U.S. patent application Ser. No. 09/746,235, entitled “System and Method for Monitoring Progression of Cardiac Disease State Using Physiologic Sensors,” filed Dec. 21, 2000, describes a technique for monitoring physiological parameters associated with the progression, stabilization, or regression of symptoms of heart disease such as congestive heart failure (CHF). The monitoring is implemented by ongoing surrogate measurement of standard and direct measurements, such as daily activity and respiratory and cardiac rate response, utilizing existing implantable, rate-responsive stimulation devices that incorporate activity, respiration, and/or other sensors. The system includes a sensor that measures activity and/or minute ventilation when triggered by changes in the sensed intrinsic heart rate and/or changes in a sensor-indicated pacing rate. The system processes and displays the measured activity or minute ventilation data to interpolate diagnostic relationships between activity, minute ventilation, heart rate, or sensor-indicated pacing rate, that are representative of the overall well-being of the patient, thus reflective of the severity of CHF symptoms. Activity and minute ventilation data collected upon each heart rate or sensor-indicated pacing rate change are stored in histogram bins assigned to defined heart rate or sensor-indicated pacing rate ranges. After a predetermined period of data collection, the data for each rate range is averaged and statistical or mathematical analysis is performed to determine correlation or regression coefficients that define the relationships between activity, heart rate, sensor-indicated pacing rate, or minute ventilation. A graphical display of the stored averages and the relationship coefficients may be provided for analysis. U.S. patent application Ser. No. 09/746,235 is incorporated herein by reference in its entirety.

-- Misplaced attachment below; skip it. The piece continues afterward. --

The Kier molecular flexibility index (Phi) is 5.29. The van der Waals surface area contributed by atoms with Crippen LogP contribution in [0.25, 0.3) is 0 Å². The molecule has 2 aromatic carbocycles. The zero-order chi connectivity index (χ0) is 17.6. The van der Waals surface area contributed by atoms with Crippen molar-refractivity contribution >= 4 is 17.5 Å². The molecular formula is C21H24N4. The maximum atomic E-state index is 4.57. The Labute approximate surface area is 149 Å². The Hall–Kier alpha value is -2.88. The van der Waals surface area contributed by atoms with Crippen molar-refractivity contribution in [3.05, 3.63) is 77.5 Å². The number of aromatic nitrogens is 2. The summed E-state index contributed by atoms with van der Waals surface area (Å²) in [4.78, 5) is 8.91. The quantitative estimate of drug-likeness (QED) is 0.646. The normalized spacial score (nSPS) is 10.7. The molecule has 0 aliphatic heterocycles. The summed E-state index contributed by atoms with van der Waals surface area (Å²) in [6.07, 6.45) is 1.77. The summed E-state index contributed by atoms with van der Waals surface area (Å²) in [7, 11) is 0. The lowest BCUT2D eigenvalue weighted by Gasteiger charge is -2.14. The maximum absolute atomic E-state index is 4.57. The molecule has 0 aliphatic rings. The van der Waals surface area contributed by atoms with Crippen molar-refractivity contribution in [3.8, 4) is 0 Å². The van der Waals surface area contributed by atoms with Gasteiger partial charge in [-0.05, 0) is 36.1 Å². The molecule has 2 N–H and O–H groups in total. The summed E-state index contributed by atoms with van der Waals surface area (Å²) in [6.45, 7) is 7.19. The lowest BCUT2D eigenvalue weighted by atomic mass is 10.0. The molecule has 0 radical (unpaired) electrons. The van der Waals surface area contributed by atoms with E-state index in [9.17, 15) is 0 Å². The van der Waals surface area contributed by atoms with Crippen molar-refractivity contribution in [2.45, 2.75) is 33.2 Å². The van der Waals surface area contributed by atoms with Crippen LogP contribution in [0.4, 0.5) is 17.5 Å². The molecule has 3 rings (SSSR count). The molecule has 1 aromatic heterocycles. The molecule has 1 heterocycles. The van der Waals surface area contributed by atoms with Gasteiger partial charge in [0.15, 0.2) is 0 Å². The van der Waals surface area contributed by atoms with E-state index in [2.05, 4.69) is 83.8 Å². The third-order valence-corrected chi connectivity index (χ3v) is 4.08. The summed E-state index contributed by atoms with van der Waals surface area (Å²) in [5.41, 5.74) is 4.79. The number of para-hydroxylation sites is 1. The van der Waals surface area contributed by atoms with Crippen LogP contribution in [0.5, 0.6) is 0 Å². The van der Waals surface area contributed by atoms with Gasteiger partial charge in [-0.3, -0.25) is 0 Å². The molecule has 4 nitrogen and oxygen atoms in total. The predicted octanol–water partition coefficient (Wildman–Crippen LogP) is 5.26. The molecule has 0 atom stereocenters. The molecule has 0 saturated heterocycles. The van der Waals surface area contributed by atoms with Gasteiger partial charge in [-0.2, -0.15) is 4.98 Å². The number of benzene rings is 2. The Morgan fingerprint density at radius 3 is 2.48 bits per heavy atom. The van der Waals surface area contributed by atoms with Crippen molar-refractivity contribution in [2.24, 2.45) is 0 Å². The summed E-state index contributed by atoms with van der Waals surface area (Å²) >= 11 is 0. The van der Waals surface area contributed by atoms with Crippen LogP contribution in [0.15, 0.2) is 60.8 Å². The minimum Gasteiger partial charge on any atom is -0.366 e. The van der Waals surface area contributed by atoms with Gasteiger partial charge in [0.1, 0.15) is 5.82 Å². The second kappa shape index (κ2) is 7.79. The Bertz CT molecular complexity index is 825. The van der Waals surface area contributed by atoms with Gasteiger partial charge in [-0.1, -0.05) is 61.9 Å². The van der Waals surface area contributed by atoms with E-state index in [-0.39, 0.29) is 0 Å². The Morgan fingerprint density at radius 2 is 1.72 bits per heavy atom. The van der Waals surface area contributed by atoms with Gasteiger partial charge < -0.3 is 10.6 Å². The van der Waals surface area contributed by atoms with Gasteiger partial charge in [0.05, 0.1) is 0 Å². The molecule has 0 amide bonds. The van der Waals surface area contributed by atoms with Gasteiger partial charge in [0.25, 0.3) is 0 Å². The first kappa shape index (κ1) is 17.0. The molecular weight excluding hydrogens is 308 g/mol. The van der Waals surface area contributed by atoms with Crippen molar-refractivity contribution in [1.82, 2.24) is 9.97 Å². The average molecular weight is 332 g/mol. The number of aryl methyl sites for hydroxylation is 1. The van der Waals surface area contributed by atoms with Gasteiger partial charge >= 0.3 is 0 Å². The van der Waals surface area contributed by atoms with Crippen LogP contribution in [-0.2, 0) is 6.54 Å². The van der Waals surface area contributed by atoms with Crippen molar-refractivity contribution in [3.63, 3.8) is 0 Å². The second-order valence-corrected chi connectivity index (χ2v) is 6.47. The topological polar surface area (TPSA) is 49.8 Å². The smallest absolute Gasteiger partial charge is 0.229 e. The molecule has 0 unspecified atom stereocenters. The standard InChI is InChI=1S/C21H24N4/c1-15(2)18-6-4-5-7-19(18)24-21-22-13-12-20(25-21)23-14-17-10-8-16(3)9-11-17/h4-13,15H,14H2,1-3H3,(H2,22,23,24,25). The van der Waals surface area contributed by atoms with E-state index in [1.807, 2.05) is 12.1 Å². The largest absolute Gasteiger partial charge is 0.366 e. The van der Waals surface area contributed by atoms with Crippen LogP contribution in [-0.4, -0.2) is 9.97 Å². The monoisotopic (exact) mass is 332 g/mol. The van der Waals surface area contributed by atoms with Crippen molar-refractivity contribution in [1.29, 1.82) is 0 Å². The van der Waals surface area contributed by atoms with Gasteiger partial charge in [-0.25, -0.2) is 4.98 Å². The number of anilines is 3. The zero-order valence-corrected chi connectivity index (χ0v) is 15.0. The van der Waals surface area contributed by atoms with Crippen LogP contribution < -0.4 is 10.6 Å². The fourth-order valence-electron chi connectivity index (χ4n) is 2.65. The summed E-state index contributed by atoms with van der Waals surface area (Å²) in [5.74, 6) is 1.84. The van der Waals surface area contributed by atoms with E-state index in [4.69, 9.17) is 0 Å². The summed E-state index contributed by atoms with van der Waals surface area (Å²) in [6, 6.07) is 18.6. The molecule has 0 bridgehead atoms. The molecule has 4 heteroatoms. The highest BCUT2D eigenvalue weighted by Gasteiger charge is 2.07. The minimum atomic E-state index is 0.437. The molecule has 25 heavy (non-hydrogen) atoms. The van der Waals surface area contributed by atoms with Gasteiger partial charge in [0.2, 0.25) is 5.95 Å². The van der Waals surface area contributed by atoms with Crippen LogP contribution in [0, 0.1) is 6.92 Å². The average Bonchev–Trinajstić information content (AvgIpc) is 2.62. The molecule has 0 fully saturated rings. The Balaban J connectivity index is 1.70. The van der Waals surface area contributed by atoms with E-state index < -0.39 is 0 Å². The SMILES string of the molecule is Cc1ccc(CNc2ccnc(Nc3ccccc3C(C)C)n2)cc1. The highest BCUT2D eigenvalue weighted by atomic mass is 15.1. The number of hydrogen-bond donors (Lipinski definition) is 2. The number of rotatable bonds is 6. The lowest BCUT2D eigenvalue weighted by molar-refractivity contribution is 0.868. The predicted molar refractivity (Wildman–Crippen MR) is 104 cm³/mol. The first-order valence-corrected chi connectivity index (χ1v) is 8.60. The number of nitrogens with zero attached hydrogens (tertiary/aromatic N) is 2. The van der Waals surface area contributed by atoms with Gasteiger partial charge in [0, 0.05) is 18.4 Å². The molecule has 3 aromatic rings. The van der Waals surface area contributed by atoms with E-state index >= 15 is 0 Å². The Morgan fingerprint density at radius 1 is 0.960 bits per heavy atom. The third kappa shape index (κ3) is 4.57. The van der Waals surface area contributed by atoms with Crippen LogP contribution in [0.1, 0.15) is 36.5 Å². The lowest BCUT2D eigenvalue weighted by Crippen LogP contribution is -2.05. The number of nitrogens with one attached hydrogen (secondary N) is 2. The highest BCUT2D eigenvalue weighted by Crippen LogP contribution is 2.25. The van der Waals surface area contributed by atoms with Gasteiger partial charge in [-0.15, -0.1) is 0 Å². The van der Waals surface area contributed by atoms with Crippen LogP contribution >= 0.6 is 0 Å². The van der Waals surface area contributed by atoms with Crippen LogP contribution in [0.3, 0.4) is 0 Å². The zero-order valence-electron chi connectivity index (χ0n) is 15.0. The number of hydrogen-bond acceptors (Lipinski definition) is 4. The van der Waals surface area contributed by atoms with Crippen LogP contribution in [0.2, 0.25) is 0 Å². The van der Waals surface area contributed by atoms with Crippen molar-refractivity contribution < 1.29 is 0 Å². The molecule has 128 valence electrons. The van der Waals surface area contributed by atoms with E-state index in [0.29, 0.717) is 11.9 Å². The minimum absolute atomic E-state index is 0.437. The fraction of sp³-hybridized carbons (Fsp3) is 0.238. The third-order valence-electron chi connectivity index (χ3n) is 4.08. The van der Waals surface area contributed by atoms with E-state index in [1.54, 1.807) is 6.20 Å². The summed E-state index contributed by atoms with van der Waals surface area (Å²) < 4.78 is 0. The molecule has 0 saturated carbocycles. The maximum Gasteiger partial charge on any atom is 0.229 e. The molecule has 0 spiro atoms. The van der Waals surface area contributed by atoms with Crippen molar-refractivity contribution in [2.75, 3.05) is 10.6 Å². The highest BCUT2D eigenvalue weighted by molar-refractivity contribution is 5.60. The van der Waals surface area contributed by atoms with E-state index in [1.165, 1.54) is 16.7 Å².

Although the techniques of U.S. patent application Ser. No. 09/746,235 help fulfill the need for a method of chronically and objectively monitoring related physiological indicators of the severity of CHF to thereby reflect a worsening or improving condition associated with therapy delivery, room for improvement remains. In particular, it would be desirable to provide a technique for more directly and effectively measuring the severity of CHF based on measurements of heart rate, arterial oxygen saturation, right ventricular O2, stroke volume, tidal volume, respiration rate, etc. and, in particular, for providing a technique for generating a warning signal to the patient or physician if the risk of mortality exceeds a critical threshold. It is to these ends that aspects of the present invention are primarily directed.
In this regard, recent studies have suggested that ventilatory response to exercise (i.e. minute ventilation divided CO2 volume at peak exercise) and chronotropic index (i.e. heart rate reserve as a function of exercise) may be effective predictors of the severity of CHF. See “Ventilatory and Heart Rate Responses to Exercise: Better Predictors of Heart Failure Mortality Then Peak Oxygen Consumption”, Robbins et al., Circulation, Dec. 14, 1999. Accordingly, aspects of the invention are also directed to generating a combined CHF metric based both on estimates of the ventilatory response to exercise and chronotropic index. Other aspects are directed to techniques for estimating the ventilatory response to exercise using various measurement proxies, particularly surrogates for a direct measurement of CO2 volume.